Ever happened to you:
- Someone asked you to record a short video (invitation to an event, greeting, birthday wish for a common friend etc.)
- You said yes
- You procrastinated for-ever, missed the deadline, disappointed the other person and felt guilty.
I get it. Even if it would not take that much effort (hit “record” on your phone, speak for a minute, pause, send it to whomever asked for it), if you’re camera-shy, you won’t feel like doing it. And if you won’t feel like doing it – you most likely won’t do it.
One way to deal with such situations is always say “no”. But hey, always saying “no” will rob you of many adventures!
But if you say “yes”, how can you make it work?
To help you with that, my Storytellers’ Sundays co-pilot Jenny surveyed a few camera-loving Toastmasters (and our past Storytellers’ Sundays Speakers) for their tips as what you can do to make the camera love-you-back (thanks Jenny!).
Check them out!
Magarita Ursu, Event Manager and PR Consultant
My rule for public speaking in general (and it definitely applies for the public speaking at the camera) is – “Practice is the magic”.
Practice diction – you need to be heard clearly more than ever.
Practice your appearance – record yourself, watch the video (firstly – without sound, secondly without image, and then – all together). You will be surprised how many things you will decide to improve – lights, background, vocal variety, simplicity of the message… (it will be a long list – better take things one by one 🙂 )
Practice staying yourself – make camera resonate with your feelings and broadcast the real you. Authenticity is what will make you stand out.
Aaron Leung, Speaker and Trainer
- Share to the world as your friend.
- Look at your camera…be friends with it.
- Practice by putting a picture next to it.
Alena Huberova, Corporate Trainer, Business Mentor and Keynote Speaker
Oh my dear, I am still camera shy. I am just learning how to handle it.
My one top tip?
I think you’ll always feel shy to some degree. And so instead of obsessing about techniques for “not feeling shy”, focus on techniques to help you look less shy such as body language. Before I click the record button, I jump up and down, dance around, and move my body in all sorts of directions to release any tension. Stiff body = stiff mind and that’s not going to help you with your nerves.
Sabyasachi Sengupta, Keynote Speaker, Storyteller, Business Developer
I am never camera-shy. Camera loves me (just like Camera loves Barney). I think there are several things that can help you overcome that shyness.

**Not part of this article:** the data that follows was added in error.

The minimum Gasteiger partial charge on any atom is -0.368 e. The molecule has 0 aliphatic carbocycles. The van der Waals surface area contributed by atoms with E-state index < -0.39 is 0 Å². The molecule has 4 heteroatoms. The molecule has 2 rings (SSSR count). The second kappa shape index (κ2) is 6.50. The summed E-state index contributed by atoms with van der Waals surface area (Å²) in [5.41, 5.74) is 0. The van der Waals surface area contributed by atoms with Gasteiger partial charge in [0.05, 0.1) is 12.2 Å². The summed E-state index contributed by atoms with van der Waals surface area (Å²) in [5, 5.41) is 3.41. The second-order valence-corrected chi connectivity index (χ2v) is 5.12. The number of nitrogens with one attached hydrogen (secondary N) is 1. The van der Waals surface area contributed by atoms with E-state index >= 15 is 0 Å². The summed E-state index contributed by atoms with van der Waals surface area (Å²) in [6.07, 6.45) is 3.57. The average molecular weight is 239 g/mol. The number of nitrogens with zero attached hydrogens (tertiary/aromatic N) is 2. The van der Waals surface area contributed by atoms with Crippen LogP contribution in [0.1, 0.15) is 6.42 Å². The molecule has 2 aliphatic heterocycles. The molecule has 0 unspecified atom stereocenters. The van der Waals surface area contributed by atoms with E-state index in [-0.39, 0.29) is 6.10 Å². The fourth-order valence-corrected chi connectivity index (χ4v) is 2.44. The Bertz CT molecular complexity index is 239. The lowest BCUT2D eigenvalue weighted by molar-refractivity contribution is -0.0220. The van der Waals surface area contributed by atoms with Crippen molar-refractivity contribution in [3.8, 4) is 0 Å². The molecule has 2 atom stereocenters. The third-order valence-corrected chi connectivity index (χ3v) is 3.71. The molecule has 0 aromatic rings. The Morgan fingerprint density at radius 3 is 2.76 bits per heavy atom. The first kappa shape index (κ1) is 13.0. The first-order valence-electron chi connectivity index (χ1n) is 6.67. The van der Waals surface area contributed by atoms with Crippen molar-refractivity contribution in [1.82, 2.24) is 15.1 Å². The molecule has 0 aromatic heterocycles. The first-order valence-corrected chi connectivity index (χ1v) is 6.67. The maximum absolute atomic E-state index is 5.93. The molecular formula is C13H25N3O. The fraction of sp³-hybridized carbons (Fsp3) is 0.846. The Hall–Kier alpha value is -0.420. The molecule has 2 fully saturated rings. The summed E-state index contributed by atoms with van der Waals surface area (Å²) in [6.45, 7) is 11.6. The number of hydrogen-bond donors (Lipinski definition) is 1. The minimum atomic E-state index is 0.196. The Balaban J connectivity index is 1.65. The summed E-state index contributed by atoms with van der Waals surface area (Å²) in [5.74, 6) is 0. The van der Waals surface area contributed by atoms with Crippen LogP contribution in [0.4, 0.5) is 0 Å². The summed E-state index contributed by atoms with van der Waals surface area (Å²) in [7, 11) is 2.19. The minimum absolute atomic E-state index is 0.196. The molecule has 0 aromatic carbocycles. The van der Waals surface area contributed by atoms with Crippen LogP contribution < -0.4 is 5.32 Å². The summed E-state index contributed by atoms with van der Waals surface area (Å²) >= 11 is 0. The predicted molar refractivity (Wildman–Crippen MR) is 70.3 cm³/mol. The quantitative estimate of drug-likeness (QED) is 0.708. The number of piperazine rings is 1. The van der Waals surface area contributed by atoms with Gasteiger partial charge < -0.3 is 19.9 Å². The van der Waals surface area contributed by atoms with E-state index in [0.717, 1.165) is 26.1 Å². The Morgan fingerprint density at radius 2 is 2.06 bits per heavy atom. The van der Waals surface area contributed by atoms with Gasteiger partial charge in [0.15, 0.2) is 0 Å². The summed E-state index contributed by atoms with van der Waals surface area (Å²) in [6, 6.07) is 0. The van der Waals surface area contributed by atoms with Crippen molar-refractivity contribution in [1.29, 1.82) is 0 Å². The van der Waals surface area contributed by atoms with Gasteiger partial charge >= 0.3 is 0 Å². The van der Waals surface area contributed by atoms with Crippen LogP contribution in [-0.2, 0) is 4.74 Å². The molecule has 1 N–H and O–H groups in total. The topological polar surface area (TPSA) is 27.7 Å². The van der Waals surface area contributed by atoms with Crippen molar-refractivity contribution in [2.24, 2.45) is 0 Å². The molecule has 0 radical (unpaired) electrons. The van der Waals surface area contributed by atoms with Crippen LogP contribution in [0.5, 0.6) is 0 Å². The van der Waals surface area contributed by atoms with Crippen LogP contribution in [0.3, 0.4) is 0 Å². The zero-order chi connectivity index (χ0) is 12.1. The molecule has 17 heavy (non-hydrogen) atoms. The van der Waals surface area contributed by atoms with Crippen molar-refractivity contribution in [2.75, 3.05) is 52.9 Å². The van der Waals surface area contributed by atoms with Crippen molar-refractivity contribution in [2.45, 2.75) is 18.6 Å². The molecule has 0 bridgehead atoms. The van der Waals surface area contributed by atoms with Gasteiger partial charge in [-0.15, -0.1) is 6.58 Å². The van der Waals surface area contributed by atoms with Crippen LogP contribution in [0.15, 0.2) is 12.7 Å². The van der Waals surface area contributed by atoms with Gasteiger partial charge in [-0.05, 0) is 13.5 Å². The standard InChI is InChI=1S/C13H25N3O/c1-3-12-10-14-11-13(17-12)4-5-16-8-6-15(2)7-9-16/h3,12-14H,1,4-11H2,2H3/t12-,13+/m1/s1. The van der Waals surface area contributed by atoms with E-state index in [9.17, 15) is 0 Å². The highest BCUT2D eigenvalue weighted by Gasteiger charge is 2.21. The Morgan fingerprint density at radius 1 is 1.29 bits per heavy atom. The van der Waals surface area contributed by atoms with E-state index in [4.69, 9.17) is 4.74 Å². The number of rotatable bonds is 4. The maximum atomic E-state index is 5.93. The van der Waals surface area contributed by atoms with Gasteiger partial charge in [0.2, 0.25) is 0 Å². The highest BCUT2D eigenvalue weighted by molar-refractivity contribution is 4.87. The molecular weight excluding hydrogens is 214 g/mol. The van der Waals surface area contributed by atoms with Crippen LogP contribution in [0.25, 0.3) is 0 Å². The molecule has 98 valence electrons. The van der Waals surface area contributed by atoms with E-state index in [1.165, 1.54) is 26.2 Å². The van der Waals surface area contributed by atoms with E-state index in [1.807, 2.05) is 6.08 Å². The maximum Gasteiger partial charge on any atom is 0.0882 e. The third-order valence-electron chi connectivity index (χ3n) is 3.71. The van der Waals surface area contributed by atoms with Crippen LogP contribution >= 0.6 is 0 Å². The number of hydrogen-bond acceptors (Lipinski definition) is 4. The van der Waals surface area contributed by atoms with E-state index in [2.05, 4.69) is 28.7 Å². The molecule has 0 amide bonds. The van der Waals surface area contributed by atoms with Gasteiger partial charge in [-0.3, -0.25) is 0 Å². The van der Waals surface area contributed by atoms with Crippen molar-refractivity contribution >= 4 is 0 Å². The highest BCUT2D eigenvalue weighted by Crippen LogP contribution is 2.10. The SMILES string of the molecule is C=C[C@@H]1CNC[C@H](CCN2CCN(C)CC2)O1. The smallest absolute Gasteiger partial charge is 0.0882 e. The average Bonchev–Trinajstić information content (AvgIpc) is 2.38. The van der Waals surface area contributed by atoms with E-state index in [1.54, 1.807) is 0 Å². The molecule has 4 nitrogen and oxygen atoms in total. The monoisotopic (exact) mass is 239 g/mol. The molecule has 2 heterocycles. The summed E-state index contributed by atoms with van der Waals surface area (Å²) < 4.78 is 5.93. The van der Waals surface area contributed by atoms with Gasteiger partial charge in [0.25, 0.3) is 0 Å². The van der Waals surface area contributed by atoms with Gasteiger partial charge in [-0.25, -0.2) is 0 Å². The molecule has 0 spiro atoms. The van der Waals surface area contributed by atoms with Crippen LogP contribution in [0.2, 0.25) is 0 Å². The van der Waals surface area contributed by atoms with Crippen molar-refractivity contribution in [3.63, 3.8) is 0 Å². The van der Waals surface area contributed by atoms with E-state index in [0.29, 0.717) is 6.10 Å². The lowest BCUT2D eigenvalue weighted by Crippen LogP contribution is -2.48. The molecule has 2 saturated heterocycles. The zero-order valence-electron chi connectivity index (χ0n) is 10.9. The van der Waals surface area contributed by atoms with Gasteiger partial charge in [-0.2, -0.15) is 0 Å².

- Think this is just for you and you will not share it with anyone and no one will see it. So the pressure of what will people say will be off your shoulder.
- Take your appearance seriously. How you look if how you feel.
- Feel positive. It’s so important to feel that way unless its a really sad video you are making. Remember what mood you are in, your audience will not know it.
- Don’t try to be someday else or do it like someone else.
- Watch an existing video of Percy and tell yourself you can’t be as bad as him and you will do a better job.
- Look at the camera. If you’re shooting from your phone put a red sticker next to the camera so that you look there.
Alex de Jong, Trainer and Training Content Developer
I have never been camera-shy.
1. Stop being self-conscious
When I was competing in a humorous speech contest back in 2014, I was in my club in the UK – “the Liverpool” of the public speaking clubs – and I practiced it in front of my club, with 2 very experienced speakers – George and Garreth – who had been in the finals. He gave me one advice: “Alex, stop being so self-conscious! Stop trying to make people laugh, just let it go.”
Because whether you’re trying to make people laugh, or trying to speak on camera, or trying to do any form of communication, based on your self-perception and self-image – you’re just being self-conscious. That’s where all the anxiety and shyness stems from, how you perceive and think yourself to be looking for the benefit of yourself.
Now, when I step up on the stage and give a stand-up comedy, or I am on camera, I give the people the opportunity to laugh, that’s a gift – and I couldn’t care less about myself.
2. The camera is your new best friend
The second tip I would give is “The camera is your new best friend!”
If you’re speaking to your best friend or indeed if you’re speaking with a boyfriend/girlfriend/husband/wife, a loved one, or a mate in the pub with a beer/coffee/whatever, you’re not going to be focused on yourself or listen on how you sound or look or these sorts of things…
But when you’re speaking with your friend, you’re just there with your friend. When you’re speaking with your camera, you’re just there with your camera.
And it’s not about you, it’s about them.
In fact, you’re getting out of your own head and get into the heart of your audience. That could be a tall order when it’s on camera because your audience is not in front of you. Whereas, if you’re speaking with a friend you can see right in their eyes and be with them in their heart.
But when you’re thinking, when you’re in your own head, that’ where all the shy comes from “Oh how do I look like, how do I sound like, is this good/right/perfect, are they judging me?” Get out of your own head!
All thinking is a pure, selfish act! Really, thinking is only for the benefit of yourself.
And that’s where shyness comes from…
So, get out of your head and get into the heart of your audience – that’s what I say.
If you made it all the way here, you must be at least semi-serious about becoming camera un-shy.
Now you’ve got more tips than you can handle, so it’s time to turn theory into practice.
Ready? Set? Record!
If you enjoyed this post, you might also like:
Featured image by Niyazio123 on Envato Elements.